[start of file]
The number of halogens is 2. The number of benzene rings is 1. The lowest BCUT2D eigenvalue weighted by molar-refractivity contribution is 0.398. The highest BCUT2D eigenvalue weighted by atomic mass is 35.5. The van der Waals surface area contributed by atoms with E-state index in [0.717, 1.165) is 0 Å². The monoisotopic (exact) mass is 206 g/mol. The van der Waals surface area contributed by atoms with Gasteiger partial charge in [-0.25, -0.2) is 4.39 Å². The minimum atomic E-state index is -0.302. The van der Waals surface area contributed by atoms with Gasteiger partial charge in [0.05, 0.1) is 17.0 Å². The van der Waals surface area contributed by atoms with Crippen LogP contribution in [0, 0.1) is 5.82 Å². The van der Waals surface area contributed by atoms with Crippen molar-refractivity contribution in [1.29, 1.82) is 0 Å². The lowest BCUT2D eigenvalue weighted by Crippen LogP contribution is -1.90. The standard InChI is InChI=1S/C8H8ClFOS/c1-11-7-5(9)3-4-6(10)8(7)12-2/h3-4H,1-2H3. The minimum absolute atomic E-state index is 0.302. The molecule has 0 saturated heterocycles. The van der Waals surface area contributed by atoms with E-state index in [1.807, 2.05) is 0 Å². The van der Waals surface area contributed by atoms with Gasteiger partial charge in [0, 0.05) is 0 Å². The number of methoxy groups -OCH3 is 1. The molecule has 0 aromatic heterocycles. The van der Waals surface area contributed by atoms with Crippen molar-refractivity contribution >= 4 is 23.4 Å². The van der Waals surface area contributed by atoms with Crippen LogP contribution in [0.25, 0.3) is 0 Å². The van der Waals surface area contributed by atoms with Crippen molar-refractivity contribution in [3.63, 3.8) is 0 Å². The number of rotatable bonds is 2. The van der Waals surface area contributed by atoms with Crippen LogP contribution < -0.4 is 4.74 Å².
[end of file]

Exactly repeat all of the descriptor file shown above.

The number of halogens is 2. The number of benzene rings is 1. The lowest BCUT2D eigenvalue weighted by molar-refractivity contribution is 0.398. The highest BCUT2D eigenvalue weighted by atomic mass is 35.5. The van der Waals surface area contributed by atoms with E-state index in [0.717, 1.165) is 0 Å². The monoisotopic (exact) mass is 206 g/mol. The van der Waals surface area contributed by atoms with Gasteiger partial charge in [-0.25, -0.2) is 4.39 Å². The minimum atomic E-state index is -0.302. The van der Waals surface area contributed by atoms with Gasteiger partial charge in [0.05, 0.1) is 17.0 Å². The van der Waals surface area contributed by atoms with Crippen LogP contribution in [0, 0.1) is 5.82 Å². The van der Waals surface area contributed by atoms with Crippen molar-refractivity contribution in [1.29, 1.82) is 0 Å². The lowest BCUT2D eigenvalue weighted by Crippen LogP contribution is -1.90. The standard InChI is InChI=1S/C8H8ClFOS/c1-11-7-5(9)3-4-6(10)8(7)12-2/h3-4H,1-2H3. The minimum absolute atomic E-state index is 0.302. The molecule has 0 saturated heterocycles. The van der Waals surface area contributed by atoms with E-state index in [1.807, 2.05) is 0 Å². The van der Waals surface area contributed by atoms with Gasteiger partial charge in [0, 0.05) is 0 Å². The number of methoxy groups -OCH3 is 1. The molecule has 0 aromatic heterocycles. The van der Waals surface area contributed by atoms with Crippen molar-refractivity contribution >= 4 is 23.4 Å². The van der Waals surface area contributed by atoms with Crippen LogP contribution in [0.25, 0.3) is 0 Å². The van der Waals surface area contributed by atoms with Crippen molar-refractivity contribution in [3.63, 3.8) is 0 Å². The number of rotatable bonds is 2. The van der Waals surface area contributed by atoms with Crippen LogP contribution < -0.4 is 4.74 Å².